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The Merest Loss by Steven Neil: bringing the past back to vibrant life

Synopsis
A story of love and political intrigue, set against the backdrop of the English hunting shires and the streets of Victorian London and post-revolutionary Paris.

When Harriet Howard becomes Louis Napoleon’s mistress and financial backer and appears at his side in Paris in 1848, it is as if she has emerged from nowhere. How did the English daughter of a Norfolk boot-maker meet the future Emperor? Who is the mysterious Nicholas Sly and what is his hold over Harriet?

Can Harriet meet her obligations and return to her former life and the man she left behind? What is her involvement with British Government secret services? Can Harriet’s friend, jockey Tom Olliver, help her son Martin solve his own mystery: the identity of his father?

The central character is Harriet Howard and the action takes place between 1836 and 1873. The plot centres on Harriet’s relationships with Louis Napoleon and famous Grand National winning jockey, Jem Mason. The backdrop to the action includes significant characters from the age, including Lord Palmerston, Queen Victoria and the Duke of Grafton, as well as Emperor Napoleon III. The worlds of horse racing, hunting and government provide the scope for rural settings to contrast with the city scenes of London and Paris and for racing skulduggery to vie with political chicanery.

The Merest Loss is historical fiction with a twist. It’s pacy and exciting with captivating characters and a distinctive narrative voice.

My review
The very detailed synopsis above gives you an excellent taster of what the books action about, so it only really remains for me to tell you how beautifully written this book is. The author has an easy, flowing style. He writes in the third person present tense, which is unusual for historical fiction but works extremely well by making everything so immediate. History is repeating itself now for us.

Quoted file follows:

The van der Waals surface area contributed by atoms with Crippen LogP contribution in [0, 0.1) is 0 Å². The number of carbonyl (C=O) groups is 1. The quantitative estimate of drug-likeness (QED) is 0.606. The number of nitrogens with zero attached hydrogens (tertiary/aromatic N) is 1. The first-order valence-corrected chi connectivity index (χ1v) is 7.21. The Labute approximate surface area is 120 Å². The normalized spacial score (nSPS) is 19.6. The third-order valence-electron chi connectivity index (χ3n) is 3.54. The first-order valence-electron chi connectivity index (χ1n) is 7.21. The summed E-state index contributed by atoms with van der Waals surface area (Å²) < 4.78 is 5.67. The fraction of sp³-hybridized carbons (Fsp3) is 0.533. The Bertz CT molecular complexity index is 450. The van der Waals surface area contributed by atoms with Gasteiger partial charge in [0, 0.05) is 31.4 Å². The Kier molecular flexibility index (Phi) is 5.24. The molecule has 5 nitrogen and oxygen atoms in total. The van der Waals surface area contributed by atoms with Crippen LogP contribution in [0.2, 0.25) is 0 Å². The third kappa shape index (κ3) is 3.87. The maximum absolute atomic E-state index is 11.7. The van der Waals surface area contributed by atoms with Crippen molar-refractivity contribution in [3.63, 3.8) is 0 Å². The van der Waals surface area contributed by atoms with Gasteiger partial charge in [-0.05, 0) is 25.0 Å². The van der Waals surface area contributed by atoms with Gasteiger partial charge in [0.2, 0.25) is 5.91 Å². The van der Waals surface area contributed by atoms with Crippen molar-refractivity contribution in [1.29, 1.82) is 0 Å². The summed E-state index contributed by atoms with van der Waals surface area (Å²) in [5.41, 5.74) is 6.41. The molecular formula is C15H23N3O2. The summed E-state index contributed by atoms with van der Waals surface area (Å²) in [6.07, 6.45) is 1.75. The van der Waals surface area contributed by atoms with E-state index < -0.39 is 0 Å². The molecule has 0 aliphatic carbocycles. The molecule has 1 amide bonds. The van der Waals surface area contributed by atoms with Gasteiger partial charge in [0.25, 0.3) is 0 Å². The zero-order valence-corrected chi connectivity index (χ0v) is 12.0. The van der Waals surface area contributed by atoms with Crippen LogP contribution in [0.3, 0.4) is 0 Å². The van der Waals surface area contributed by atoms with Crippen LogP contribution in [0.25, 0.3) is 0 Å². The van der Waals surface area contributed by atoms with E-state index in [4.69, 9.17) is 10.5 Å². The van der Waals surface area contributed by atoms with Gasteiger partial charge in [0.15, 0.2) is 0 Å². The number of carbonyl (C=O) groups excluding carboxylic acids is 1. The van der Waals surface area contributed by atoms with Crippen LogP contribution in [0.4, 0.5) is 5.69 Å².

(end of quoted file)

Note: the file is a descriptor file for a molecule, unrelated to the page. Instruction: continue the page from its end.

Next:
I have to confess I was a little daunted when I saw the long list of dramatis personae that opens the book. Would I ever remember who this earl was or how that lady fits in? You don’t have to worry as the action lays out who’s who and you easily work out the roles they play in the rich tapestry of this book. The wide circle of people we meet gives a broad portrayal of society at the time.

The author has chosen a fascinating period and a particularly fascinating historical figure to write about. He has clearly done painstaking research and added plenty of imagination. I especially enjoyed the insight into horseracing in the book. That’s something that our author has a lot of interest in and it really comes alive on the pages. Letter-writing, a characteristic of the era in question, is used to great effect.

Eminently readable and very enjoyable, this lively novel brings the past back to vibrant life.

Purchase links
https://www.amazon.co.uk/Merest-Loss-Steven-Neil-ebook/dp/B077D9SHB5/
https://www.amazon.com/Merest-Loss-Steven-Neil-ebook/dp/B077D9SHB5
https://www.independentauthornetwork.com/steven-neil.html

Author bio
Steven Neil has a BSc in Economics from the London School of Economics, a BA in English Literature and Creative Writing from the Open University and an MA in Creative Writing from Oxford Brookes University. In his working life he has been a bookmaker’s clerk, management tutor, management consultant, bloodstock agent and racehorse breeder. He is married and lives in rural Northamptonshire.

Social media links

https://www.facebook.com/profile.php?id=100016617465298 and https://twitter.com/stevenneil12

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The Fourth Victim by John Mead: police procedural with a strong sense of place

The Fourth Victim

Whitechapel is being gentrified. The many green spaces of the area, which typify London as a capital city, give the illusion of peace, tranquillity and clean air but are also places to find drug dealers, sexual encounters and murder.

Detective Sergeant Julie Lukula doesn’t dislike Inspector Matthew Merry, but he has hardly set the world of the Murder Investigation Team East alight. And, it looks as if the inspector is already putting the death of the young female jogger, found in the park with head injuries, down to a mugging gone wrong. The victim deserves more. However, the inspector isn’t ruling anything out – the evidence will, eventually, lead him to an answer.

 

My review

This is a carefully written police procedural with a strong sense of place. London oozes out of every sentence and is created in detailed imagery. It’s not always pleasant but cities have their blemishes. There’s also the added dimension of mental health issues in the form of Dissociative Identity Disorder, which is dealt with sensitively although we see the devastating consequences it can have in this novel.